This experimental study was designed to cause a large dominant visible lesion in the presence of multiple micrometastases from the same colon adenocarcinoma cell line, in order to investigate therapeutic treatments for primary and metastic hepatic malignancies.
In the first experiment, 30 rats were injected either with placebo, 1x104, 1x105, or 1x1016 concentrations of rat colonic carcinoma cells (DHD/K12/TRb) via direct inoculation into the liver parenchyma. The animals were sacrificed 2, 4, or 6 weeks post inoculation.
In the second experiment, 30 rats were injected through the superior mesenteric vein with either placebo, 1x104, 1x105, or 1x1016 concentrations of DHD/K12/TRb cells. The animals were sarificed at 2, 4, or 8 weeks post inoculation.
In the intraparenchymal inoculated group, 52% of the rats developed tumors. The results also showed that incubation time had no differential effect on the number of rats that had tumors, whereas concentration had a strong monotonic effect. 0% (1x104), 55% (1x105), and 100% (1x106) of the rats developed tumors. There were no observable increases in the number of metastases or mean tumor size in the 1x104 or the 1x105 concentration group. However, there appeared to be an increasing number of metastases and a substantially increased mean tumor size in the 1x106 concentration group.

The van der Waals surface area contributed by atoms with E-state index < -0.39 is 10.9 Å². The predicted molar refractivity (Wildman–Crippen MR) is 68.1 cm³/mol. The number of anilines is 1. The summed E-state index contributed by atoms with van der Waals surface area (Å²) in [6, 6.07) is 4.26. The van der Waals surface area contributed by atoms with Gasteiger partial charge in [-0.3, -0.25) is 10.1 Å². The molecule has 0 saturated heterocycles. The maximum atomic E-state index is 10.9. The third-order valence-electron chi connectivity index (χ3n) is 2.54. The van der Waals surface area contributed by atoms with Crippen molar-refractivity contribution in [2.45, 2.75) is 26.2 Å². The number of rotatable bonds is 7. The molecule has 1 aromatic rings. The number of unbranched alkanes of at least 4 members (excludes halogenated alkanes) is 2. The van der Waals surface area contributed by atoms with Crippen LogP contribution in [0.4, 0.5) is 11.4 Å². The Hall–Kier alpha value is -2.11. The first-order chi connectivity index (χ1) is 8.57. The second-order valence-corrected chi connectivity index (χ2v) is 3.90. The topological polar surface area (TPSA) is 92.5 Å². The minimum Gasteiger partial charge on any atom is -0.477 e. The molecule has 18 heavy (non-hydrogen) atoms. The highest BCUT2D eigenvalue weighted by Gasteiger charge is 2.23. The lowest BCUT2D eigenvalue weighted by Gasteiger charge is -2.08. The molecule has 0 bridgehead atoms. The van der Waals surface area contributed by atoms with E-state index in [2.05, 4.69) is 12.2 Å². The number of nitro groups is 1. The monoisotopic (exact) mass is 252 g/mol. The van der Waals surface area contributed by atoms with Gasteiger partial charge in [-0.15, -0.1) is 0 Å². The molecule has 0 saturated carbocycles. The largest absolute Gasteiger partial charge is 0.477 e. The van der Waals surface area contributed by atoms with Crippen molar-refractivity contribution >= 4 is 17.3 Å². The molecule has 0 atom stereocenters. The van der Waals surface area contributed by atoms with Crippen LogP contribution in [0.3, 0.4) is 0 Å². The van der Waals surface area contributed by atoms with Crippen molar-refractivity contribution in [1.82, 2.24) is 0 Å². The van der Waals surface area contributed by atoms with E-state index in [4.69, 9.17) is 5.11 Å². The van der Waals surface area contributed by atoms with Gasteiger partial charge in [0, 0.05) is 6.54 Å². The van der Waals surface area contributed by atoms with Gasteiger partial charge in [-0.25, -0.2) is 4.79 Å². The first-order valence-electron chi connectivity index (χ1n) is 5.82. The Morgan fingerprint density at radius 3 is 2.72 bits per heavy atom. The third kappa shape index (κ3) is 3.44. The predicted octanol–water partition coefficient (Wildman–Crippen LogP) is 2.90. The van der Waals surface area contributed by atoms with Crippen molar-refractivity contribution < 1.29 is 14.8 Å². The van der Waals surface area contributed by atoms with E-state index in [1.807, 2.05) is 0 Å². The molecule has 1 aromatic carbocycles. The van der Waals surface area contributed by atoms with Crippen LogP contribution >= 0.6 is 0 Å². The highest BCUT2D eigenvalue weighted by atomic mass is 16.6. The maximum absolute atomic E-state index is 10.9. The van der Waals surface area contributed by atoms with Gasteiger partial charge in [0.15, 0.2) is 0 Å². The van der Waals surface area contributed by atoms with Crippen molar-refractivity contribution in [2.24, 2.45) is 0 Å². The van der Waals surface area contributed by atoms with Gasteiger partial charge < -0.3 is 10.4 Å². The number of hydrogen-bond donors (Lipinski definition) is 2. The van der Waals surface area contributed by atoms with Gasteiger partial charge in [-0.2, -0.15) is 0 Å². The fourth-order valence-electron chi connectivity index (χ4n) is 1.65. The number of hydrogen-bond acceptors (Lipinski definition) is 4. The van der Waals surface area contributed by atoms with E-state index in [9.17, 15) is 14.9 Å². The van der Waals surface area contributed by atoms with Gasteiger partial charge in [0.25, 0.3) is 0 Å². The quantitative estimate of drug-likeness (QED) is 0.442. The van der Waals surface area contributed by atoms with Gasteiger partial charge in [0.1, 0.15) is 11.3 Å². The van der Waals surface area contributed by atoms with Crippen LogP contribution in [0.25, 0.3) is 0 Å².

In the superior mesenteric inoculated group 0% of rats developed tumors.
Our findings suggest that injecting 1x106 DHD/K12/TRb cells into the liver parenchyma and incubating for 5 weeks would likely produce solitary 5-8mm tumors with few systemic metastases. Additionally, given our negative findings with the superior mesenteric vein inoculations, further studies using greater than 1x106 cells or temporarily immunocompromising the rats should be used n order to try to produce widespread hepatic metastases.
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